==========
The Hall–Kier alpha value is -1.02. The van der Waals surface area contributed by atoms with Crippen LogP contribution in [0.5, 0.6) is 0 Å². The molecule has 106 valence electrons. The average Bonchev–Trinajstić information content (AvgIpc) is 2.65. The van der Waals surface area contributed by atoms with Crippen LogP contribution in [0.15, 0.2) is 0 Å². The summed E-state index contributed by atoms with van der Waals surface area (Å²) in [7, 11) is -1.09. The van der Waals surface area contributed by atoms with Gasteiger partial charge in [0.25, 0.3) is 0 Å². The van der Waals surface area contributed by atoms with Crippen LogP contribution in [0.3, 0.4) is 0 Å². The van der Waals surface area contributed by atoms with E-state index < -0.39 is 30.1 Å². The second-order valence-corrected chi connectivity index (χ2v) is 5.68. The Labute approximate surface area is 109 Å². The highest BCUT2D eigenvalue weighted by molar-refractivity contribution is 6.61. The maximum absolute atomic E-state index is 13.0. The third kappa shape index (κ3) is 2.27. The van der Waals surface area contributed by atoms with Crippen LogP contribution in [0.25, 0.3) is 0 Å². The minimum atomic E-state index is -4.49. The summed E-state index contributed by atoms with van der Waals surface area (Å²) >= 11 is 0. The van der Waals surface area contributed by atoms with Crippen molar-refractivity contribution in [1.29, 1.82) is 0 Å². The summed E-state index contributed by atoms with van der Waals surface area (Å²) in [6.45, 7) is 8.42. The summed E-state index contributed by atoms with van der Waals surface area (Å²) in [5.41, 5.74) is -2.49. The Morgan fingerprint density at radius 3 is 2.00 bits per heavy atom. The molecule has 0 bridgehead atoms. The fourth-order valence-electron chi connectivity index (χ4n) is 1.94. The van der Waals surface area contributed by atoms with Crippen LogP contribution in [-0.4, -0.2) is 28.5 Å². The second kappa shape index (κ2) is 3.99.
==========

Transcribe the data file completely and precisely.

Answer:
The Hall–Kier alpha value is -1.02. The van der Waals surface area contributed by atoms with Crippen LogP contribution in [0.5, 0.6) is 0 Å². The molecule has 106 valence electrons. The average Bonchev–Trinajstić information content (AvgIpc) is 2.65. The van der Waals surface area contributed by atoms with Crippen LogP contribution in [0.15, 0.2) is 0 Å². The summed E-state index contributed by atoms with van der Waals surface area (Å²) in [7, 11) is -1.09. The van der Waals surface area contributed by atoms with Gasteiger partial charge in [0.25, 0.3) is 0 Å². The van der Waals surface area contributed by atoms with Crippen LogP contribution in [0.3, 0.4) is 0 Å². The van der Waals surface area contributed by atoms with E-state index < -0.39 is 30.1 Å². The second-order valence-corrected chi connectivity index (χ2v) is 5.68. The Labute approximate surface area is 109 Å². The highest BCUT2D eigenvalue weighted by molar-refractivity contribution is 6.61. The maximum absolute atomic E-state index is 13.0. The third kappa shape index (κ3) is 2.27. The van der Waals surface area contributed by atoms with Crippen LogP contribution in [0.25, 0.3) is 0 Å². The minimum atomic E-state index is -4.49. The summed E-state index contributed by atoms with van der Waals surface area (Å²) >= 11 is 0. The van der Waals surface area contributed by atoms with Crippen molar-refractivity contribution in [1.29, 1.82) is 0 Å². The summed E-state index contributed by atoms with van der Waals surface area (Å²) in [6.45, 7) is 8.42. The summed E-state index contributed by atoms with van der Waals surface area (Å²) in [5.41, 5.74) is -2.49. The Morgan fingerprint density at radius 3 is 2.00 bits per heavy atom. The molecule has 0 bridgehead atoms. The fourth-order valence-electron chi connectivity index (χ4n) is 1.94. The van der Waals surface area contributed by atoms with Crippen LogP contribution in [-0.4, -0.2) is 28.5 Å². The second kappa shape index (κ2) is 3.99.